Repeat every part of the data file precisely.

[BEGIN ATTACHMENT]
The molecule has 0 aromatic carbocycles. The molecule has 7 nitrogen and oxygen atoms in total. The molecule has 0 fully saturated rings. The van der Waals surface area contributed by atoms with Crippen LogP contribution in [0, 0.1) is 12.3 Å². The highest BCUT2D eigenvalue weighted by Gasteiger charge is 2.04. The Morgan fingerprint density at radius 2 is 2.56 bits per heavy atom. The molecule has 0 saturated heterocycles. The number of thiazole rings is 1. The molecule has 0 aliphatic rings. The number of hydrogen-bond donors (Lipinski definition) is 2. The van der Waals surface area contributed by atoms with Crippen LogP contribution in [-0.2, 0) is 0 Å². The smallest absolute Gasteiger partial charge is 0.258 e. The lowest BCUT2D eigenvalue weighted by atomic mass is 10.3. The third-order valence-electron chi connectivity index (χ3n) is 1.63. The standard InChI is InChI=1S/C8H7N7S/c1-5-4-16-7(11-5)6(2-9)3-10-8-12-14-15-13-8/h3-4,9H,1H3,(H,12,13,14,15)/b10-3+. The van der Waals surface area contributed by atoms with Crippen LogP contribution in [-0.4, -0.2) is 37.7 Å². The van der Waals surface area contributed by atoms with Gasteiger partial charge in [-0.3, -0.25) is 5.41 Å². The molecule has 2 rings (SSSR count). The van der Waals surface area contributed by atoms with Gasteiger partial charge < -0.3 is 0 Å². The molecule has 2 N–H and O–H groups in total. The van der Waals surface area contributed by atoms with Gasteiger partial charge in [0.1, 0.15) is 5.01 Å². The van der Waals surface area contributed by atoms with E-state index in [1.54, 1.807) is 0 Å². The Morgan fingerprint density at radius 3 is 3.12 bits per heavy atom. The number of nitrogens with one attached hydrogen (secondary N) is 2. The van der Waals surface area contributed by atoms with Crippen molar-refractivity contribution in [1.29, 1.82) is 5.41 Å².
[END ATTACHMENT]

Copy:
The molecule has 0 aromatic carbocycles. The molecule has 7 nitrogen and oxygen atoms in total. The molecule has 0 fully saturated rings. The van der Waals surface area contributed by atoms with Crippen LogP contribution in [0, 0.1) is 12.3 Å². The highest BCUT2D eigenvalue weighted by Gasteiger charge is 2.04. The Morgan fingerprint density at radius 2 is 2.56 bits per heavy atom. The molecule has 0 saturated heterocycles. The number of thiazole rings is 1. The molecule has 0 aliphatic rings. The number of hydrogen-bond donors (Lipinski definition) is 2. The van der Waals surface area contributed by atoms with Crippen LogP contribution in [-0.2, 0) is 0 Å². The smallest absolute Gasteiger partial charge is 0.258 e. The lowest BCUT2D eigenvalue weighted by atomic mass is 10.3. The third-order valence-electron chi connectivity index (χ3n) is 1.63. The standard InChI is InChI=1S/C8H7N7S/c1-5-4-16-7(11-5)6(2-9)3-10-8-12-14-15-13-8/h3-4,9H,1H3,(H,12,13,14,15)/b10-3+. The van der Waals surface area contributed by atoms with Crippen LogP contribution in [-0.4, -0.2) is 37.7 Å². The van der Waals surface area contributed by atoms with Gasteiger partial charge in [-0.3, -0.25) is 5.41 Å². The molecule has 2 rings (SSSR count). The van der Waals surface area contributed by atoms with Gasteiger partial charge < -0.3 is 0 Å². The molecule has 2 N–H and O–H groups in total. The van der Waals surface area contributed by atoms with Gasteiger partial charge in [0.1, 0.15) is 5.01 Å². The van der Waals surface area contributed by atoms with E-state index in [1.54, 1.807) is 0 Å². The Morgan fingerprint density at radius 3 is 3.12 bits per heavy atom. The number of nitrogens with one attached hydrogen (secondary N) is 2. The van der Waals surface area contributed by atoms with Crippen molar-refractivity contribution in [1.29, 1.82) is 5.41 Å².